Friday, June 29, 2012

Science & Faith: End of Life Decisions

   While attending Mass on the Duquesne University campus I read of a "Controversies in the Catholic Church: Faith & Science" seminar at the "Catholic Newman Center" on Tuesday June 26th (from 7:30 PM to 9:00 PM).  I attended the seminar led by Fr. Joshua Kibler (Director of the Newman Center at Duquesne) led a discussion of readings related to end of life issues relating science, faith and decisions that involve medical care.  The discussion was enriched by Fr. Kibler who clarified the focus of the church and its position on such issues.  In addition to graduate and undergraduate students there were two nurses in attendance who had frequent experiences in seeing the end of life medical options as a function of professional experiences.
    Those in attendance read aloud and then commented on the article titled "Esther's Guarded Condition" by Anthony Esolen from Touchstone: A Journal of Mere Christianity (July/August, 2007): 20-24.  This is a magazine authored and edited by members of Protestant, Catholic and Orthodox Christian denominations.  In addition those in attendance were provided with John Paul II "International Congress: Life-Sustaining  Treatments and Vegetative State: Scientific Advances and Ethical Dilemmas" which was provided for enrichment reading.
    In the opening of the article the author exposes one of the themes of his writing.  Medical professionals often provide decisions relating to end of life to a person uninformed about the procedures described and unprepared to make those decisions.  This is true even if the person is in command of intellectual faculties.  The father of the author, faced with a terminal condition but fully cognizant, was provided a number of confusing options relating to the comfort and extension of life.  The summarizing quote:
         Finally, at one point, he threw up his hands in exasperation. 
         'Why are they asking me what I think?' he said. 'What do I 
          know about it? I was an insurance salesman!' 
     In the remainder of the article the author provides an event by event recollection of how he and his wife dealt with the numerous actions taken to care for her dying mother.  Every decision is clouded by an uncertainty about the length of remaining time with or without life extending measures.  
     If nourishment can not be taken orally (and normally) then it can be provided intravenously.  In the article this decision is clearly rejected as a non-decision:  "If somebody is going to die of hunger you feed them." is a statement of basic premise.  The authors were surprised that nourishment would be an action to be decided. The possibility of the person recovering is the premise.  Starving your loved one would seem to accelerate.  Hydration has the same ranking.  Nourishment and hydration, even by mechanical means, are a basic right if available.  John Paul II states that part of normal care is the providing of nutrition and hydration and that failure to provide these, in all circumstances (including long term vegetative state) is minimal care and withholding these is "a serious violation of the law of God".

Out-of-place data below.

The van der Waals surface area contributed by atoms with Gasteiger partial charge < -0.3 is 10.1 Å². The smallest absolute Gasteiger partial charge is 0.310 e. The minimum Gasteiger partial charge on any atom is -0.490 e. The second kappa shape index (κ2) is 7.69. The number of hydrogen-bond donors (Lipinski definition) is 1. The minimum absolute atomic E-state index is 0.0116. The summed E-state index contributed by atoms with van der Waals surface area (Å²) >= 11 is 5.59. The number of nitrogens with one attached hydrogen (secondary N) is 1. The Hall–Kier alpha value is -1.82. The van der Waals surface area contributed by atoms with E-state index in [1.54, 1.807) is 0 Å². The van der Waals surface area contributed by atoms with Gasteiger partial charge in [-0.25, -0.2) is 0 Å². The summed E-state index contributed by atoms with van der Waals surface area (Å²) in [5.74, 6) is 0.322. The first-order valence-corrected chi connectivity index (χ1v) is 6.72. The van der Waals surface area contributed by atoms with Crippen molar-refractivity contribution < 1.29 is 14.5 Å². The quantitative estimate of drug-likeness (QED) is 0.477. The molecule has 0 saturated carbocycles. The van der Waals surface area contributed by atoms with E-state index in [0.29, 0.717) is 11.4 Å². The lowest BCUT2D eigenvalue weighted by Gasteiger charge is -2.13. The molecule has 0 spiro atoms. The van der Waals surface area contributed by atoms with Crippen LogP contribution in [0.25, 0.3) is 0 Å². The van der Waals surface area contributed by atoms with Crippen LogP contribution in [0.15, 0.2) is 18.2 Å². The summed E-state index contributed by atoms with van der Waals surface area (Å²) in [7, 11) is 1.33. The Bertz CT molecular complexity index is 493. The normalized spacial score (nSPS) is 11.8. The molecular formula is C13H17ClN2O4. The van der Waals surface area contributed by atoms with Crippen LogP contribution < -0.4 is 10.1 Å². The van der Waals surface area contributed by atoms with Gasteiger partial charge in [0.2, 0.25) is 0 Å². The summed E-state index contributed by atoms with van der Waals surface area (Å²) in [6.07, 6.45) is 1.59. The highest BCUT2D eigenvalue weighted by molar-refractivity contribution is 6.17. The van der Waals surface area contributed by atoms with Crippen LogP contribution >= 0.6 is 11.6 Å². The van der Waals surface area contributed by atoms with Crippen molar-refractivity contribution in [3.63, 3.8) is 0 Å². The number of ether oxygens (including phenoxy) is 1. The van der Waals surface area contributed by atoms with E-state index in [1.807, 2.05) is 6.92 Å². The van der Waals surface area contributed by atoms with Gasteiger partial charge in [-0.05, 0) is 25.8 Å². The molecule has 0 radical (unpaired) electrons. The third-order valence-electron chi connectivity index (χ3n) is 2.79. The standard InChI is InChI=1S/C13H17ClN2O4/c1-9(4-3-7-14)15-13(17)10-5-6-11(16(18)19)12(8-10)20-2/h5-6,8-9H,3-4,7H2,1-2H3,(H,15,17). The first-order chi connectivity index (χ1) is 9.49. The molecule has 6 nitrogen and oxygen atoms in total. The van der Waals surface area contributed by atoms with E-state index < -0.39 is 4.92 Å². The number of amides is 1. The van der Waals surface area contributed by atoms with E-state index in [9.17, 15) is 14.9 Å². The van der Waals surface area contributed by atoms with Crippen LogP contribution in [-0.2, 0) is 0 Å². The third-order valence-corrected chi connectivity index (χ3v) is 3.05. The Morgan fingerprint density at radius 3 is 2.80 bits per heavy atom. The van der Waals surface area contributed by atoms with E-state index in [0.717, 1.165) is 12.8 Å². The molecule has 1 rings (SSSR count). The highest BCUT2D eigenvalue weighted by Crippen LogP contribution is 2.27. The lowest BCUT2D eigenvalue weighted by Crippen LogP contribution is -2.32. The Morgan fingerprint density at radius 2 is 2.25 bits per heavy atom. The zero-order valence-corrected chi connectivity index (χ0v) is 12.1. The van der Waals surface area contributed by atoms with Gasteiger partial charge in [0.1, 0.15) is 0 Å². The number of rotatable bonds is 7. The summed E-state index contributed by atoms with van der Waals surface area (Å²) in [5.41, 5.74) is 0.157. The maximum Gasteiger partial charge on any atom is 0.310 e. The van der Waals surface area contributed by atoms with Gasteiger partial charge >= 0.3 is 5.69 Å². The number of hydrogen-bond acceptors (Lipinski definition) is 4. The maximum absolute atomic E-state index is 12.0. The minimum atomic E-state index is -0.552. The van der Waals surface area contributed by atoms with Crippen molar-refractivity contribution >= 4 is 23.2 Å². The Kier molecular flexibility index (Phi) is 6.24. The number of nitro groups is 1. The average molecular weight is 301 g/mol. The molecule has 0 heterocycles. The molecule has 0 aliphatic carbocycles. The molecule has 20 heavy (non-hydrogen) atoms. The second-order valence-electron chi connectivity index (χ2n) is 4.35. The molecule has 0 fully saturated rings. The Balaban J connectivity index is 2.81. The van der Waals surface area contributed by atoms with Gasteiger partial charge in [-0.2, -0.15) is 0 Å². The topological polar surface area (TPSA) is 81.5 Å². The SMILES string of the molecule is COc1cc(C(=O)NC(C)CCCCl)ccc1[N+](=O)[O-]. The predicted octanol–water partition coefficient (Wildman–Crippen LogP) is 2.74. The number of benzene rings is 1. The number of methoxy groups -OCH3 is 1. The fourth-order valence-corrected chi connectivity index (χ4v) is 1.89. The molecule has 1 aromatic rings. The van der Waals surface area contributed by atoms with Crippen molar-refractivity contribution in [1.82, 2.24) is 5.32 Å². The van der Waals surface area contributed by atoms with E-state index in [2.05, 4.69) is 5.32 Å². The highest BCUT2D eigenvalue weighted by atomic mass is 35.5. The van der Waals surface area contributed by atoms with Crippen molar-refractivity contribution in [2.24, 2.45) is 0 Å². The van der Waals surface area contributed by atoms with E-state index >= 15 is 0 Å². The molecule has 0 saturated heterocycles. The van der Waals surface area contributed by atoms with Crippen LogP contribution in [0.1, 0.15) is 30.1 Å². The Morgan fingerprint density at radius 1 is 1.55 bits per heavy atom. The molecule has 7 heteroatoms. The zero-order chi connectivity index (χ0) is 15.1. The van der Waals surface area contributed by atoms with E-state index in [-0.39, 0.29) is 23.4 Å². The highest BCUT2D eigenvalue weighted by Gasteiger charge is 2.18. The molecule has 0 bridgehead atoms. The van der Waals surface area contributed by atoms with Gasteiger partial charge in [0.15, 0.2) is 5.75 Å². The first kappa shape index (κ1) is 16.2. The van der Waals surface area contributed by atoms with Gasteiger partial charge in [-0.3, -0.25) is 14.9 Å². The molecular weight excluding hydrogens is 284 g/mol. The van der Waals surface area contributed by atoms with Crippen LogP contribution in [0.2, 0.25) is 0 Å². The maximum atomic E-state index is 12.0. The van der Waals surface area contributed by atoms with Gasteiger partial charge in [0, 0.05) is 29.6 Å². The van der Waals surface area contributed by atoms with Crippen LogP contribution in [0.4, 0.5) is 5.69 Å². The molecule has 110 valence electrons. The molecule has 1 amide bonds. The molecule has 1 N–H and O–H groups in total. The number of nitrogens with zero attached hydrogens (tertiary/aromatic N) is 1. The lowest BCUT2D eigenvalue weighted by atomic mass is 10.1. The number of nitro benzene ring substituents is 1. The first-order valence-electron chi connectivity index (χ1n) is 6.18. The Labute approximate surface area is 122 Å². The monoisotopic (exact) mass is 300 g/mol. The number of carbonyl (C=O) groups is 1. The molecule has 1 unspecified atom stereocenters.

The attitude of those called to serve those vulnerable end of life patients also are examined.  Nurses and doctors can be distant, non-communicative and appear uncaring.  Sharp exchanges with the staff by the author and his spouse point out a lack of compassion for the relatives of those who may be unaware and in their final earthly hours.  
  Those charged with care may wish to accelerate the end in order to free up resources for others.  Accelerating the end of life can occur by omission (nourishment and hydration being with held) or by the use of pain killers (such as morphine) which can bring comfort while also hastening the end by slowing oxygen absorption (less labored breathing).
   A nurse present for the reading and discussion shared an experience that was informative.  She said that one end of life patient she dealt with visitors, arranged family meetings and had discussions.  She then requested the the supplemental oxygen she was receiving be removed even though she knew this meant the end would be hastened.  The nurse indicated that she had a difficult time with this.  Fr. Kibler pointed out that enriched oxygen was considered extraordinary support (unlike nourishment or hydration) and that at this point the church would say this was a decision of the person dealing with the time of life issue.
    In the end the overall issue is the readiness of the person to meet their maker.  The soul is the most important aspect of this time of life.  Is the person ready to meet the end of earthly tenure with a soul that has been rightly nourished and comforted.  The church, beyond meeting nutritional, hydration and physical needs for comfort is primarily concerned with the soul of the person.

Please note that the views expressed here by me do not  represent the views of McGill-Toolen Catholic High School, Archdiocese of Mobile or any  part of the Universal Catholic Church.


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